Friday, December 10, 2004

Iran Prepares For What Could Be Bruising Presidential Election

Muslim World Today: Front Page 11122004: "Iran Prepares For What Could Be Bruising Presidential Election

By: Kamal Nazer Yasin
Iran is gearing up for what could be, given the existing tension in the Persian Gulf region, the most important presidential election in the Islamic republic's history. Ascendant conservative forces will be looking to cement their stranglehold on the country's political institutions. However, the conservatives are far from united, raising the odds that the election campaign will be bruising.
At present, Mohammad Khatami, a reformist, is concluding his second, four-year presidential term. Political analysts in Tehran give reformists, who have been routed by a determined conservative political offensive, virtually no chance of holding on to the presidency. Thus, the early phase of the presidential campaign, a period when conservative hopefuls are battling to raise their profiles, is attracting considerable domestic attention.

The conservative movement in Iran is not monolithic, as it encompasses an assortment of interest groups. Conservatives can be broken down into two broad categories – traditionalists, including a significant portion of the clerical establishment, and neo-conservatives, who tend to be younger and newer participants in the political process. In addition, the neo-cons appear willing to embrace radical methods in pursuit of their conservative vision.

Traditionalists have wielded their influence through three organizations – the Association of Combatant Clergy, the Association of Theological Teachers and the Islamic Coalition Society. Up until very recently, they have enjoyed the support of Iran's Supreme Leader, Ayatollah Khamenei.

The neo-cons shot to the forefront of the conservative movement following the February parliamentary elections. The neo-con parliamentary faction has acted aggressively in trying to seize control of the country's legislative agenda. Neo-cons tend to have strong ties with Iran's security establishment, in particular the Revolutionary Guards, which has seen a marked rise in its power and status lately.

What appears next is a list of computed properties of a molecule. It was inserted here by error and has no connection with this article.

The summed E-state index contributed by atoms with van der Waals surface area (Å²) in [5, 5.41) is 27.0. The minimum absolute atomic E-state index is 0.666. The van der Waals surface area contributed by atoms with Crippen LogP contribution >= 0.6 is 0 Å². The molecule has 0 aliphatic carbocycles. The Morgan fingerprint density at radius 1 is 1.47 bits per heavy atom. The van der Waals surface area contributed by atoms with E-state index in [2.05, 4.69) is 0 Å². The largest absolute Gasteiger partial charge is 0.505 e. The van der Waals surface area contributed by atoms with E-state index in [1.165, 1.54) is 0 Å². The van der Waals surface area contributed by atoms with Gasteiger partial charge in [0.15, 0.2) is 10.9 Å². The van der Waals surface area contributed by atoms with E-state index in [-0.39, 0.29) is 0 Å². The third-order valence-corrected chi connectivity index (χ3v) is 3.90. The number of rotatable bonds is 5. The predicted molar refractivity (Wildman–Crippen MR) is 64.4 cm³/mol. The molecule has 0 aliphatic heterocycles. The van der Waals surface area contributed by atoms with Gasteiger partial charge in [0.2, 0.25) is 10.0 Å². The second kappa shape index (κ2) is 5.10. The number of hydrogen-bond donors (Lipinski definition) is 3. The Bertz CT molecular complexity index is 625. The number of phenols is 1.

In recent months, the names of four potential conservative candidates have circulated in Tehran: the capital's mayor, Mahmoud Ahmadinejad; former Foreign Minister Aliakbar Velayati; the former state television and radio chief Ali Larijani; and Ahmad Tavakoli, an influential member of parliament. Velayati and Larijani, both old-guard conservatives, are supported by the traditionalist faction.

Meanwhile, Ahmadinejad and Tavakoli have broad neo-conservative backing. Analysts expect intense infighting to occur in the coming weeks, as the four hopefuls seek to become the conservative movement's standard bearer. Technically, more than one conservative candidate could stand in the presidential election, but observers say that such a development would dilute their electoral chances.

Conservatives already control Iran's judiciary and parliament, as well as the country's un-elected religious institutions, such as the Guardian Council. Capturing the presidency would thus leave conservatives without any checks on their authority. The campaign and election, scheduled for May 2005, comes at a time when Tehran is contending with geopolitical issues – namely the Iraq insurgency and Iran's nuclear program – that have vital national security implications. The Islamic republic's survival could be determined by how the next president handles the international challenges.